Her prioritizing other aircraft by speaking to them instead of the 777 headed northbound still at 5000 was WRONG. Life and death WRONG.


Clearly, life and death because 300 people died that night. Right?
Yes. Because they aren't part of that mountain today, doesn't mean this business isn't lethal.

https://youtu.be/pAWy9mjnrYM
https://youtu.be/kF_x4IU8Ig4
These two accidents are the pilot's fault. But if you had a different controller on the radio that day, they would have enjoyed Christmas dinner last night.


I love coming onto this site because I get some great perspectives from industry folks like you. But I have to admit, your response this time seems a little agendized.
 
Passedv1
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Re: ATC Error Nearly Causes Crash near LAX

Mon Dec 26, 2016 6:37 pm

highflier92660 wrote:
controller's colloquial use of [i]southbound


Sorry...perhaps it is not standard terminology but how is "turn southbound" a coloquial use of the term. There were probably 4 pilots on that flight deck...not one of them had enough english ability to understand "turn southbound"? Really...WTF-Over.
 
D L X
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Re: ATC Error Nearly Causes Crash near LAX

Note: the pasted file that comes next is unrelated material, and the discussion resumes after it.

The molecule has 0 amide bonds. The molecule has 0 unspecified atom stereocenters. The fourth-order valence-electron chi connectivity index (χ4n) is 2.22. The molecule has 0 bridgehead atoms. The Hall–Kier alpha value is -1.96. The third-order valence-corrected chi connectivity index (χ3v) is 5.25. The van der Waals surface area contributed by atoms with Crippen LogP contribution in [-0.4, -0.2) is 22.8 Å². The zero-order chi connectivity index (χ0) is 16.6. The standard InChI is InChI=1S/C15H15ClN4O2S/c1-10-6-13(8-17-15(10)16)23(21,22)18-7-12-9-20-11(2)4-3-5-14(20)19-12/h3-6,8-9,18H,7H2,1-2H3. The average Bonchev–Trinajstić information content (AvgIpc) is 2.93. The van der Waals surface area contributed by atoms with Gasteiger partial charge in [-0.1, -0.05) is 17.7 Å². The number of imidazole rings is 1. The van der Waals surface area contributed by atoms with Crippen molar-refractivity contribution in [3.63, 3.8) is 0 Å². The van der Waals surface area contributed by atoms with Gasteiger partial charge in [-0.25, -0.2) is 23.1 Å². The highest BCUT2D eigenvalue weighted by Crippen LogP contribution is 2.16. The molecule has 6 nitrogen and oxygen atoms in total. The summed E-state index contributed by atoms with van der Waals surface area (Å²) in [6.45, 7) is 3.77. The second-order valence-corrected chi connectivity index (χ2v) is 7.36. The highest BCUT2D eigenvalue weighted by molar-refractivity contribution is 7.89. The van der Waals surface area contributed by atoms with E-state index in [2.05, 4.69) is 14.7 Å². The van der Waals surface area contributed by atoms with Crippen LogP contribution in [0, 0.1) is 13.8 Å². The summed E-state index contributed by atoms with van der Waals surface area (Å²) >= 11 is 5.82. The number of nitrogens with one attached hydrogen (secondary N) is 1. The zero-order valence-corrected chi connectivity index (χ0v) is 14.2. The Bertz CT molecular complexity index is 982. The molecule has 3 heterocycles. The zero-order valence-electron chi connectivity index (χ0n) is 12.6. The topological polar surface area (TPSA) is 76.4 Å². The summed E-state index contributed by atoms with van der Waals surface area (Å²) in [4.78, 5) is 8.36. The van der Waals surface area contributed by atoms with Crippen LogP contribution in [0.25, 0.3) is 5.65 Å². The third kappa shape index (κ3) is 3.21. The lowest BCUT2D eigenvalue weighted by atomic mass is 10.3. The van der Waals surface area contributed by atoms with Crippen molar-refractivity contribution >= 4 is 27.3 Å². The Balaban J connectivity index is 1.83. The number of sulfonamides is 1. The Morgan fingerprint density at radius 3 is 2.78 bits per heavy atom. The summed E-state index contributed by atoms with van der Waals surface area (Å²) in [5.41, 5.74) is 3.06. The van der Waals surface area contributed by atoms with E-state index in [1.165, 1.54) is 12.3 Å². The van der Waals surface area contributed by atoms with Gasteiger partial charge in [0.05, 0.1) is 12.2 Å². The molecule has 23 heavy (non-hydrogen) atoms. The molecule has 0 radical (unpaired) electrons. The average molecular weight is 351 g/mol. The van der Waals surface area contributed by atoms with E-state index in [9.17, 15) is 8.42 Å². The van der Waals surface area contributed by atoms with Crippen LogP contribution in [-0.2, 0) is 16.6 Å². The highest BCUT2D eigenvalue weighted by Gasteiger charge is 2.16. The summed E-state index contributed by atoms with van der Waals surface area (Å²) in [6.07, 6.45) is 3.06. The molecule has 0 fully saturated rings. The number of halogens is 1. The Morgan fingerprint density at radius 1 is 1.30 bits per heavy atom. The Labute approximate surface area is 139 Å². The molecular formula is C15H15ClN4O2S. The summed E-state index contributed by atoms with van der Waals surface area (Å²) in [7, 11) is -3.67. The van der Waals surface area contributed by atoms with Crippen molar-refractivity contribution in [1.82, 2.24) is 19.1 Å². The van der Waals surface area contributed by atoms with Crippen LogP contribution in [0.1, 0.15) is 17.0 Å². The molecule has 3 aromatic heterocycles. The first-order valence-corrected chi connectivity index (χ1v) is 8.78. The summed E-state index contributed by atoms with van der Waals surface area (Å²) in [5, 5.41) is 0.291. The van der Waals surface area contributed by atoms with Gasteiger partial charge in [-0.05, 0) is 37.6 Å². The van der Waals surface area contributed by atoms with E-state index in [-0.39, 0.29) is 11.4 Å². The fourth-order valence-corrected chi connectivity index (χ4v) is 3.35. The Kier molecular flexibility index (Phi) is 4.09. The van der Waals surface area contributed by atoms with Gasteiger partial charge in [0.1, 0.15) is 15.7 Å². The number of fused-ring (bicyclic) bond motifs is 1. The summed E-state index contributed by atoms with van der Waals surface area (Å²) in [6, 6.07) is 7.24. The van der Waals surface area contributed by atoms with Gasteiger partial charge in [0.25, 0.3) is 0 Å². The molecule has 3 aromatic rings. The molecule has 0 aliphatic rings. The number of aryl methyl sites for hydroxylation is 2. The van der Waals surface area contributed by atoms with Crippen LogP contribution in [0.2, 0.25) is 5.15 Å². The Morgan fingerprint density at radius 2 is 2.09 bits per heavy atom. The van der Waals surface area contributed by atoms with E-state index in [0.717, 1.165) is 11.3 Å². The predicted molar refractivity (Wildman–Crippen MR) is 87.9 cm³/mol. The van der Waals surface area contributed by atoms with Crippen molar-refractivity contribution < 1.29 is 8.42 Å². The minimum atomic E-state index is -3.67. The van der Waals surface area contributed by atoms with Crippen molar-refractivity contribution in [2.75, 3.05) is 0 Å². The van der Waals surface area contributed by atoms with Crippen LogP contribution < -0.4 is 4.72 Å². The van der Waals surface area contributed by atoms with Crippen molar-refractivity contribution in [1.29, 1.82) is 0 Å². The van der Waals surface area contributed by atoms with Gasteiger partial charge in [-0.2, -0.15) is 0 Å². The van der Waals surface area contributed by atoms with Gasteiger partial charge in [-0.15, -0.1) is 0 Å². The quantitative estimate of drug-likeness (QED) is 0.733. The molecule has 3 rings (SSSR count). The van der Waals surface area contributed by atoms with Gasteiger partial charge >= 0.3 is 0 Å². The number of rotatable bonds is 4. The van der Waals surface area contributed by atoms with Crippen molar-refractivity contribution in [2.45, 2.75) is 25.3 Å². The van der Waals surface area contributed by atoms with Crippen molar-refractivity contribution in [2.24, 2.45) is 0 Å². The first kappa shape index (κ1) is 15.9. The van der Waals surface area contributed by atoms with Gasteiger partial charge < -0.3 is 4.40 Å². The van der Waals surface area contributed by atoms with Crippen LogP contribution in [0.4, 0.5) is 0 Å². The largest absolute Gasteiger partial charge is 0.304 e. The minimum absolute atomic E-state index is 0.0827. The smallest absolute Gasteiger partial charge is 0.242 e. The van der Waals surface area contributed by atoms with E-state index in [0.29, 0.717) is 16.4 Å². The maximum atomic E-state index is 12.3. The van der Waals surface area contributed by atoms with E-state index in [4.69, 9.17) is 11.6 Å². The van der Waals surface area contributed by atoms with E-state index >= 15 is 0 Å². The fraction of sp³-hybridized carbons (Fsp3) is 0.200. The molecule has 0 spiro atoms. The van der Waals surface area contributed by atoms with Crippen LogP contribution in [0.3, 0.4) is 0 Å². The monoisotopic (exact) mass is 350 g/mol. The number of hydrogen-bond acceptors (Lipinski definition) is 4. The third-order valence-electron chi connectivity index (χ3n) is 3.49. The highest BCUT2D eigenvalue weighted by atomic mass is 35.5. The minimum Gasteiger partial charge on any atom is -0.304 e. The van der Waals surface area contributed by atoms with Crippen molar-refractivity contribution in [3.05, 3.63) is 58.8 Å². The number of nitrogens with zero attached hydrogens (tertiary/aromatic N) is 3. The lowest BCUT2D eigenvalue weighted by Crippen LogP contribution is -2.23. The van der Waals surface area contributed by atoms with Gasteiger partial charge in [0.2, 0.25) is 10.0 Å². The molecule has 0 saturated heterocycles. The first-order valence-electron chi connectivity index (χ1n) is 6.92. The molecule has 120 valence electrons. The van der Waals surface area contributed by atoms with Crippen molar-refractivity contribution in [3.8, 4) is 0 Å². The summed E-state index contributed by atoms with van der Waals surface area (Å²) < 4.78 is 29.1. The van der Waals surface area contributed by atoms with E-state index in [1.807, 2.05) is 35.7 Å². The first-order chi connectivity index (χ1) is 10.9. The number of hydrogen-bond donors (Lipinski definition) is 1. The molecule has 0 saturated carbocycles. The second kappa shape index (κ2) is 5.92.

Mon Dec 26, 2016 6:54 pm

MIADeparture wrote:
You mean 1:55, in response to the controller telling them for the first time to turn right? Im confused, are you proving my point? From 1:55 to 2:10, that exchange is awful. "AC 788 expedite your turn. Stop your climb and turn..correction, expedite your climb and turn H360". "Left 360 stop the climb at 7000 AC788" "EVA 015 stop your climb".

Well, yes! Those are commands to a different jet!

You criticized the controller talking to a different jet, when she was telling the other jet to expedite his turn to 360 and his climb to 12000 with the intention to send BR15 under it to the left 270. That strikes me as misplaced criticism.
 
sadde
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Re: ATC Error Nearly Causes Crash near LAX

Mon Dec 26, 2016 7:06 pm

Even if the controller mistakenly issued an instruction to turn LEFT heading 180, shouldn't these guys have been somewhat hesitant? Any departure briefing should have included the fact that there is terrain to the north of the airport, as well as departures from the north complex. It's hard not to feel like a simple (but easily correctable) mistake by atc compounded what seems to be a big lack of situational awareness in the cockpit.
 
MIADeparture
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Re: ATC Error Nearly Causes Crash near LAX

Mon Dec 26, 2016 7:47 pm

D L X wrote:
MIADeparture wrote:
You mean 1:55, in response to the controller telling them for the first time to turn right? Im confused, are you proving my point? From 1:55 to 2:10, that exchange is awful. "AC 788 expedite your turn. Stop your climb and turn..correction, expedite your climb and turn H360". "Left 360 stop the climb at 7000 AC788" "EVA 015 stop your climb".

Well, yes! Those are commands to a different jet!